Glenn Beck, a cable TV personality, urged Christians to leave their churches if the words "social justice" were used. He is quoted as saying,
I'm begging you, your right to religion and freedom to exercise religion and read all of the passages of the Bible as you want to read them and as your church wants to preach them . . . are going to come under the ropes in the next year. If it lasts that long it will be the next year. I beg you, look for the words 'social justice' or 'economic justice' on your church Web site. If you find it, run as fast as you can. Social justice and economic justice, they are code words. Now, am I advising people to leave their church? Yes.
This makes me think about some of what went on in Alabama a few years ago -- the notion that churches should be dispensers of charity, and that they should not be campaigning for social justice because if there were social justice, there would be no need for charity!
As I read some of the comments on a NYT blog,
"Lord, when was it that we saw you hungry and gave you food, or thirsty and gave you something to drink? And when was it that we saw you a stranger and welcomed you, or naked and gave you clothing? And when was it that we saw you sick or in prison and visited you?' And the king will answer them, 'Truly I tell you, just as you did it to one of the least of these who are members of my family, you did it to me." (Matthew 25)
I am led to wonder whether people understand the difference between charity and justice. To me, Matthew 25 merely describes charity. Helping an individual in difficult circumstances, without seeking to correct the structures which put him into those circumstances and will put the next person in those circumstances. If he is hungry because he has no job and no skills, feeding him will keep him alive another day, and training him will aid him if a job is available -- but if there is no available land for him to labor on, you've not moved a step toward justice. Welcome, and clothing, and visits are all wonderful -- but they don't change the structure which makes it impossible for some people to provide for their own needs and the needs of their families.
Susan Pace Hamill, the University of Alabama law professor who has made extensive studies of Alabama's tax system and the federal tax system and is now running for the state legislature in Alabama, said of the churches a few years ago -- I'm paraphrasing -- that even if they deserve an "A" for charity, if they earn an "F" in justice, that does not come out to a "C"; it is failure. If I recall correctly, the Alabama chapter of the Christian Coalition was opposed to tax reform (reducing sales taxes on groceries, raising the state income tax threshold to approximately the poverty line -- no one was even talking about reforming the perversely low property tax) on the basis that churches would no longer have as many objects for their charity if Alabama moved in the direction of economic justice. They'd be depriving the churches of poor people to serve!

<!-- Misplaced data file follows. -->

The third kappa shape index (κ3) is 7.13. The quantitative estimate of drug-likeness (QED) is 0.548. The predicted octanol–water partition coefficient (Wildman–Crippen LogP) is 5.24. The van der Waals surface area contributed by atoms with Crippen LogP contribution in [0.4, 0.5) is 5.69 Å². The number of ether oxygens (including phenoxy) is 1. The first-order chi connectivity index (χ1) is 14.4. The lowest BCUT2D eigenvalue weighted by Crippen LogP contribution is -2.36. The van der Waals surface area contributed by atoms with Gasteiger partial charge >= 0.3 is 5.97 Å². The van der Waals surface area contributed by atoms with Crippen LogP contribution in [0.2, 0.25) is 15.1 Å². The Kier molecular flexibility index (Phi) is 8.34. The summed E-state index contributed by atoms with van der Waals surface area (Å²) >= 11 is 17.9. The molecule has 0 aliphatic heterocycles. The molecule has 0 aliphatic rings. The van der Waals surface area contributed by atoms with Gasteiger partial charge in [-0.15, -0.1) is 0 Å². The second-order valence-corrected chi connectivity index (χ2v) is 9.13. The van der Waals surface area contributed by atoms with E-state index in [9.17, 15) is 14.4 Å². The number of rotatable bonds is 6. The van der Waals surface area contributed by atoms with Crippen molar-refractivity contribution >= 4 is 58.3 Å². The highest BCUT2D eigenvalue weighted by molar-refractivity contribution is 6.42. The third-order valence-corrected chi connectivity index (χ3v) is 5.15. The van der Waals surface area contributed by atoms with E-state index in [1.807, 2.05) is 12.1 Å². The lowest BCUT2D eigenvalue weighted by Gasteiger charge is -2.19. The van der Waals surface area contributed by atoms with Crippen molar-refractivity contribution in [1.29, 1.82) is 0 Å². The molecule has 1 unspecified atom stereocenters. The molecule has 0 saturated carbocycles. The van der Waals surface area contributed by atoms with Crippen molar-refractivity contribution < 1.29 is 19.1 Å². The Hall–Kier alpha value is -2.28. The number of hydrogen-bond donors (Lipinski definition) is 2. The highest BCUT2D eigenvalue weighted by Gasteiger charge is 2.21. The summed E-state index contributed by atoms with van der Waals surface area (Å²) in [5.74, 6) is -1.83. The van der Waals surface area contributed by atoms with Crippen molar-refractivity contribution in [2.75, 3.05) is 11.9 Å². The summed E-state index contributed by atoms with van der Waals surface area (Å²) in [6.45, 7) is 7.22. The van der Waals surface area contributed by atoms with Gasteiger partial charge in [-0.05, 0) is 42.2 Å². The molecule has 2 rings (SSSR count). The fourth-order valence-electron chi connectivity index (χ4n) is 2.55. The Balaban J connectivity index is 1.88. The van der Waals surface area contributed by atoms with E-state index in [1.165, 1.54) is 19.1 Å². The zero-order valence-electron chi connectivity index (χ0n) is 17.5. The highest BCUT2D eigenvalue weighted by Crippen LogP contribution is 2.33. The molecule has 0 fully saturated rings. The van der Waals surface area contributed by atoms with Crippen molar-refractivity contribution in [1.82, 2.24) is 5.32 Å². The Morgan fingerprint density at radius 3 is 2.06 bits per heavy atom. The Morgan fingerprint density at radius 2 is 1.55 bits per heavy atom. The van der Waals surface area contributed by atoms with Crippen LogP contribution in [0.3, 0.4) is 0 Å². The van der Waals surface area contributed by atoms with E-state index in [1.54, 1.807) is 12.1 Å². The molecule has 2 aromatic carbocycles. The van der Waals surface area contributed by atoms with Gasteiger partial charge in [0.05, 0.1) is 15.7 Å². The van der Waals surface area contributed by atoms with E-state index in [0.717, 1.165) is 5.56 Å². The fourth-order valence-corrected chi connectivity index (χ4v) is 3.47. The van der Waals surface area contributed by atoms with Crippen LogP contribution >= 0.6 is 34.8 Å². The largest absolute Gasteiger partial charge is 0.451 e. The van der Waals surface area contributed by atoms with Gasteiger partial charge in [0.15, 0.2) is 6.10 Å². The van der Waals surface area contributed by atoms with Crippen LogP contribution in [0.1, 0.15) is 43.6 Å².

I wonder whether Mr. Beck considers our current society to already be perfectly socially just and economically just, and, if not, what entity(s) he considers should seek to move us in that direction if he specifically excludes the Christian churches from having a concern for these issues.
To me, social justice and economic justice start with treating that which nature -- God, if you prefer -- provides, and that which the community creates -- as our common treasure, and treating that which individuals and organizations create as their private treasure. Glenn Beck, Dick Armey and Grover Norquist may be very focused on that second portion, but if they fail to get the first half right -- first! -- they will not create a stable -- or just -- economy or society.